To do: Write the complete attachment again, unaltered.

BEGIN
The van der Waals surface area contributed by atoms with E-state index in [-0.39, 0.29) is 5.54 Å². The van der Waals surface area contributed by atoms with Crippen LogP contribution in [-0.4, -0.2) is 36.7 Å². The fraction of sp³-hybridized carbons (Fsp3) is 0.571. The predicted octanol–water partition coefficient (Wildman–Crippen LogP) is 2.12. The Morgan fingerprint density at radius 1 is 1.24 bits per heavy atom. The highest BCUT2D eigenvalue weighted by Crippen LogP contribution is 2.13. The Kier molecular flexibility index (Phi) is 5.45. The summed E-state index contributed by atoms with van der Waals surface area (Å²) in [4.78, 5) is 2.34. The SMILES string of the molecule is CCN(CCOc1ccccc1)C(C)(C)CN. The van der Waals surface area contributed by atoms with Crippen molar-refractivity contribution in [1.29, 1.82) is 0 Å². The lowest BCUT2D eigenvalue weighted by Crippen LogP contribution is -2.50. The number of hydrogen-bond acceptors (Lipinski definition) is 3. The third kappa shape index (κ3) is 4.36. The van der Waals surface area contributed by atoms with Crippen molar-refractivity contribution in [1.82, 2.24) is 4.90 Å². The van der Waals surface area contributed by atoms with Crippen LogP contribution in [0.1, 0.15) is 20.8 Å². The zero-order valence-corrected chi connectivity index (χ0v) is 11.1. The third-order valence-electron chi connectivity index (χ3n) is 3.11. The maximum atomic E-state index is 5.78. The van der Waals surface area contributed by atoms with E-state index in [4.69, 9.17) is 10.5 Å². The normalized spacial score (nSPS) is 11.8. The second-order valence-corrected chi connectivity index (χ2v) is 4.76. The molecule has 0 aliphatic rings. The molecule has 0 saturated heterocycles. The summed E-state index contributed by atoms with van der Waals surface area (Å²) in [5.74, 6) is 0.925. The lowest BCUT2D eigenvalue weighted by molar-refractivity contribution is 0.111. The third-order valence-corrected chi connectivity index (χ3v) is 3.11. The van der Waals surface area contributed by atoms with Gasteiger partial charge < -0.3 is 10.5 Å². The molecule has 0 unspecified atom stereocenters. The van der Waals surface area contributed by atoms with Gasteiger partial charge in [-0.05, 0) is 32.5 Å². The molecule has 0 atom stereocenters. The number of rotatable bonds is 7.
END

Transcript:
The van der Waals surface area contributed by atoms with E-state index in [-0.39, 0.29) is 5.54 Å². The van der Waals surface area contributed by atoms with Crippen LogP contribution in [-0.4, -0.2) is 36.7 Å². The fraction of sp³-hybridized carbons (Fsp3) is 0.571. The predicted octanol–water partition coefficient (Wildman–Crippen LogP) is 2.12. The Morgan fingerprint density at radius 1 is 1.24 bits per heavy atom. The highest BCUT2D eigenvalue weighted by Crippen LogP contribution is 2.13. The Kier molecular flexibility index (Phi) is 5.45. The summed E-state index contributed by atoms with van der Waals surface area (Å²) in [4.78, 5) is 2.34. The SMILES string of the molecule is CCN(CCOc1ccccc1)C(C)(C)CN. The van der Waals surface area contributed by atoms with Crippen molar-refractivity contribution in [1.29, 1.82) is 0 Å². The lowest BCUT2D eigenvalue weighted by Crippen LogP contribution is -2.50. The number of hydrogen-bond acceptors (Lipinski definition) is 3. The third kappa shape index (κ3) is 4.36. The van der Waals surface area contributed by atoms with Crippen molar-refractivity contribution in [1.82, 2.24) is 4.90 Å². The van der Waals surface area contributed by atoms with Crippen LogP contribution in [0.1, 0.15) is 20.8 Å². The zero-order valence-corrected chi connectivity index (χ0v) is 11.1. The third-order valence-electron chi connectivity index (χ3n) is 3.11. The maximum atomic E-state index is 5.78. The van der Waals surface area contributed by atoms with E-state index in [4.69, 9.17) is 10.5 Å². The normalized spacial score (nSPS) is 11.8. The second-order valence-corrected chi connectivity index (χ2v) is 4.76. The molecule has 0 aliphatic rings. The molecule has 0 saturated heterocycles. The summed E-state index contributed by atoms with van der Waals surface area (Å²) in [5.74, 6) is 0.925. The lowest BCUT2D eigenvalue weighted by molar-refractivity contribution is 0.111. The third-order valence-corrected chi connectivity index (χ3v) is 3.11. The van der Waals surface area contributed by atoms with Gasteiger partial charge < -0.3 is 10.5 Å². The molecule has 0 unspecified atom stereocenters. The van der Waals surface area contributed by atoms with Gasteiger partial charge in [-0.05, 0) is 32.5 Å². The molecule has 0 atom stereocenters. The number of rotatable bonds is 7.